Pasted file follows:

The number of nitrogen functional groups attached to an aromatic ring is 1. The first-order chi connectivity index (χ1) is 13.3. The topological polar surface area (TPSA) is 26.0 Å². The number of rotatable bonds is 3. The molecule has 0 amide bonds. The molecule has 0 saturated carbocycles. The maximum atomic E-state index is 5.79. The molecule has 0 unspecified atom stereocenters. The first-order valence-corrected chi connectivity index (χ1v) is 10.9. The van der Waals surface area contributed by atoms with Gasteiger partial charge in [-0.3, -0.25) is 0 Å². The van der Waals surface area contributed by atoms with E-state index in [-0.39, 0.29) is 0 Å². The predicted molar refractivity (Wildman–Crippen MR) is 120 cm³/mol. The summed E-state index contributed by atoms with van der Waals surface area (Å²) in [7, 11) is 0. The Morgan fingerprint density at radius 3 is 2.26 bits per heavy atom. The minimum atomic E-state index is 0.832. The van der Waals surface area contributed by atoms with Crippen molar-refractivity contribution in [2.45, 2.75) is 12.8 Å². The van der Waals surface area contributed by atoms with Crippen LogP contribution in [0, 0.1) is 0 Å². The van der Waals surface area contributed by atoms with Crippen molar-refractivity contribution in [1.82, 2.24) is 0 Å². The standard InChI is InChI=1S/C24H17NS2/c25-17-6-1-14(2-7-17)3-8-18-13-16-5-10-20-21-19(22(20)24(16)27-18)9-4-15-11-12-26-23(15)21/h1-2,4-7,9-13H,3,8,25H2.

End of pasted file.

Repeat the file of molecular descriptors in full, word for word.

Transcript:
The number of nitrogen functional groups attached to an aromatic ring is 1. The first-order chi connectivity index (χ1) is 13.3. The topological polar surface area (TPSA) is 26.0 Å². The number of rotatable bonds is 3. The molecule has 0 amide bonds. The molecule has 0 saturated carbocycles. The maximum atomic E-state index is 5.79. The molecule has 0 unspecified atom stereocenters. The first-order valence-corrected chi connectivity index (χ1v) is 10.9. The van der Waals surface area contributed by atoms with Gasteiger partial charge in [-0.3, -0.25) is 0 Å². The van der Waals surface area contributed by atoms with E-state index in [-0.39, 0.29) is 0 Å². The predicted molar refractivity (Wildman–Crippen MR) is 120 cm³/mol. The summed E-state index contributed by atoms with van der Waals surface area (Å²) in [7, 11) is 0. The Morgan fingerprint density at radius 3 is 2.26 bits per heavy atom. The minimum atomic E-state index is 0.832. The van der Waals surface area contributed by atoms with Crippen molar-refractivity contribution in [2.45, 2.75) is 12.8 Å². The van der Waals surface area contributed by atoms with Crippen LogP contribution in [0, 0.1) is 0 Å². The van der Waals surface area contributed by atoms with Crippen molar-refractivity contribution in [1.82, 2.24) is 0 Å². The standard InChI is InChI=1S/C24H17NS2/c25-17-6-1-14(2-7-17)3-8-18-13-16-5-10-20-21-19(22(20)24(16)27-18)9-4-15-11-12-26-23(15)21/h1-2,4-7,9-13H,3,8,25H2.